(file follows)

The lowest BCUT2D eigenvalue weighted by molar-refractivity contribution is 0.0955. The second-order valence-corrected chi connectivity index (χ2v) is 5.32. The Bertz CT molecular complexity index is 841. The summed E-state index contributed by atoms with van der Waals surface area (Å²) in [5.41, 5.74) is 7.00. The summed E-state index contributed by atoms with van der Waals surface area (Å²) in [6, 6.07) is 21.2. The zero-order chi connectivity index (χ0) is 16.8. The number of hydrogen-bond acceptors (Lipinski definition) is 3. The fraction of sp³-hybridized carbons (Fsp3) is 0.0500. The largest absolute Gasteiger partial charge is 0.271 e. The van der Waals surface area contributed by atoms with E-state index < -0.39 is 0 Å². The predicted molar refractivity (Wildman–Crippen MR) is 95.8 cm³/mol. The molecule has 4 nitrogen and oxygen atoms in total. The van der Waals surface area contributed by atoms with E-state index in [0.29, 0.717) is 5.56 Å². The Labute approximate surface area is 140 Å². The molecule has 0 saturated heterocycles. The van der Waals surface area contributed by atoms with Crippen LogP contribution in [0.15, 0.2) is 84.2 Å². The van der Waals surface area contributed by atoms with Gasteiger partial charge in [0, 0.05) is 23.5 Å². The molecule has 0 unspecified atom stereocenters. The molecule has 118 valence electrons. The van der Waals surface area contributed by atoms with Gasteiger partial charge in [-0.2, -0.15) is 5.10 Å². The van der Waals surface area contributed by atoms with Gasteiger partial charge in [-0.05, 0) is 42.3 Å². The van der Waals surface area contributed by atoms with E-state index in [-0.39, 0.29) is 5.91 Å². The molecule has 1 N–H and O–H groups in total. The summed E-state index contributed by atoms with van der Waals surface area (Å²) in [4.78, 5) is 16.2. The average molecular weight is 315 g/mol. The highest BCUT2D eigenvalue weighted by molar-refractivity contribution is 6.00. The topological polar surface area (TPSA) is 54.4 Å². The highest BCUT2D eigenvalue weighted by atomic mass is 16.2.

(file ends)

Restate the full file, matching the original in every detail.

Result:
The lowest BCUT2D eigenvalue weighted by molar-refractivity contribution is 0.0955. The second-order valence-corrected chi connectivity index (χ2v) is 5.32. The Bertz CT molecular complexity index is 841. The summed E-state index contributed by atoms with van der Waals surface area (Å²) in [5.41, 5.74) is 7.00. The summed E-state index contributed by atoms with van der Waals surface area (Å²) in [6, 6.07) is 21.2. The zero-order chi connectivity index (χ0) is 16.8. The number of hydrogen-bond acceptors (Lipinski definition) is 3. The fraction of sp³-hybridized carbons (Fsp3) is 0.0500. The largest absolute Gasteiger partial charge is 0.271 e. The van der Waals surface area contributed by atoms with E-state index < -0.39 is 0 Å². The predicted molar refractivity (Wildman–Crippen MR) is 95.8 cm³/mol. The molecule has 4 nitrogen and oxygen atoms in total. The van der Waals surface area contributed by atoms with E-state index in [0.29, 0.717) is 5.56 Å². The Labute approximate surface area is 140 Å². The molecule has 0 saturated heterocycles. The van der Waals surface area contributed by atoms with Crippen LogP contribution in [0.15, 0.2) is 84.2 Å². The van der Waals surface area contributed by atoms with Gasteiger partial charge in [0, 0.05) is 23.5 Å². The molecule has 0 unspecified atom stereocenters. The molecule has 118 valence electrons. The van der Waals surface area contributed by atoms with Gasteiger partial charge in [-0.2, -0.15) is 5.10 Å². The van der Waals surface area contributed by atoms with Gasteiger partial charge in [-0.05, 0) is 42.3 Å². The van der Waals surface area contributed by atoms with E-state index in [-0.39, 0.29) is 5.91 Å². The molecule has 1 N–H and O–H groups in total. The summed E-state index contributed by atoms with van der Waals surface area (Å²) in [4.78, 5) is 16.2. The average molecular weight is 315 g/mol. The highest BCUT2D eigenvalue weighted by molar-refractivity contribution is 6.00. The topological polar surface area (TPSA) is 54.4 Å². The highest BCUT2D eigenvalue weighted by atomic mass is 16.2.